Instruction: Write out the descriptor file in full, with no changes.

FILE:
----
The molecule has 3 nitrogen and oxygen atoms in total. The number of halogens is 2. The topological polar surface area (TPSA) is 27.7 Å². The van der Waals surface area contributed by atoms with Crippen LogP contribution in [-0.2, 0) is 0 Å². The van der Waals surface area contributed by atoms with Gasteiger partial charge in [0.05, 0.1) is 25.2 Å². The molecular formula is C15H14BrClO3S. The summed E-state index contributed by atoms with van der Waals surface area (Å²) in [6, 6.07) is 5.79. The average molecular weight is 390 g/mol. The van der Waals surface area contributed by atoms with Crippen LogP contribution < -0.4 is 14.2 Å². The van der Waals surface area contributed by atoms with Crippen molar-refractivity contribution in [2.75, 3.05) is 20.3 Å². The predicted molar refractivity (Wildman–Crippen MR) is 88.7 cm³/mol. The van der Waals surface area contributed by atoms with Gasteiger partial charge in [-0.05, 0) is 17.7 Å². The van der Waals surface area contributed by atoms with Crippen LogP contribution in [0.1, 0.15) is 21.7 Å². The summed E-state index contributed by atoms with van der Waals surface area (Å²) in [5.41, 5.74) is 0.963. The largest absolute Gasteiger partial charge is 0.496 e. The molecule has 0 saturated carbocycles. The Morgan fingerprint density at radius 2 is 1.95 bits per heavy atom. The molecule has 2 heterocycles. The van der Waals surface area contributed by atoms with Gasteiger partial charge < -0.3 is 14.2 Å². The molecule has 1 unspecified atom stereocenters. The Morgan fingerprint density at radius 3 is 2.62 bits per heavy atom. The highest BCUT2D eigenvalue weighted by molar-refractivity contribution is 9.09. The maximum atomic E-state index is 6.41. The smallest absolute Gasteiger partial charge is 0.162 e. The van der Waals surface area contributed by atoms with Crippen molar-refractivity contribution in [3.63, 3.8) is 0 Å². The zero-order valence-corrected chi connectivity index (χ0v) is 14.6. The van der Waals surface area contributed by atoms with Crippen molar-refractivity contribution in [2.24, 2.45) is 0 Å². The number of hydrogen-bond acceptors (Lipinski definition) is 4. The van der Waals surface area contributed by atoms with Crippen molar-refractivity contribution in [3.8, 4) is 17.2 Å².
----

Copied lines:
The molecule has 3 nitrogen and oxygen atoms in total. The number of halogens is 2. The topological polar surface area (TPSA) is 27.7 Å². The van der Waals surface area contributed by atoms with Crippen LogP contribution in [-0.2, 0) is 0 Å². The van der Waals surface area contributed by atoms with Gasteiger partial charge in [0.05, 0.1) is 25.2 Å². The molecular formula is C15H14BrClO3S. The summed E-state index contributed by atoms with van der Waals surface area (Å²) in [6, 6.07) is 5.79. The average molecular weight is 390 g/mol. The van der Waals surface area contributed by atoms with Crippen LogP contribution < -0.4 is 14.2 Å². The van der Waals surface area contributed by atoms with Crippen molar-refractivity contribution in [2.75, 3.05) is 20.3 Å². The predicted molar refractivity (Wildman–Crippen MR) is 88.7 cm³/mol. The van der Waals surface area contributed by atoms with Gasteiger partial charge in [-0.05, 0) is 17.7 Å². The van der Waals surface area contributed by atoms with Crippen LogP contribution in [0.1, 0.15) is 21.7 Å². The summed E-state index contributed by atoms with van der Waals surface area (Å²) in [5.41, 5.74) is 0.963. The largest absolute Gasteiger partial charge is 0.496 e. The molecule has 0 saturated carbocycles. The Morgan fingerprint density at radius 2 is 1.95 bits per heavy atom. The molecule has 2 heterocycles. The van der Waals surface area contributed by atoms with Gasteiger partial charge < -0.3 is 14.2 Å². The molecule has 1 unspecified atom stereocenters. The Morgan fingerprint density at radius 3 is 2.62 bits per heavy atom. The highest BCUT2D eigenvalue weighted by molar-refractivity contribution is 9.09. The maximum atomic E-state index is 6.41. The smallest absolute Gasteiger partial charge is 0.162 e. The van der Waals surface area contributed by atoms with Crippen molar-refractivity contribution in [3.63, 3.8) is 0 Å². The zero-order valence-corrected chi connectivity index (χ0v) is 14.6. The van der Waals surface area contributed by atoms with Crippen molar-refractivity contribution in [2.24, 2.45) is 0 Å². The number of hydrogen-bond acceptors (Lipinski definition) is 4. The van der Waals surface area contributed by atoms with Crippen molar-refractivity contribution in [3.8, 4) is 17.2 Å².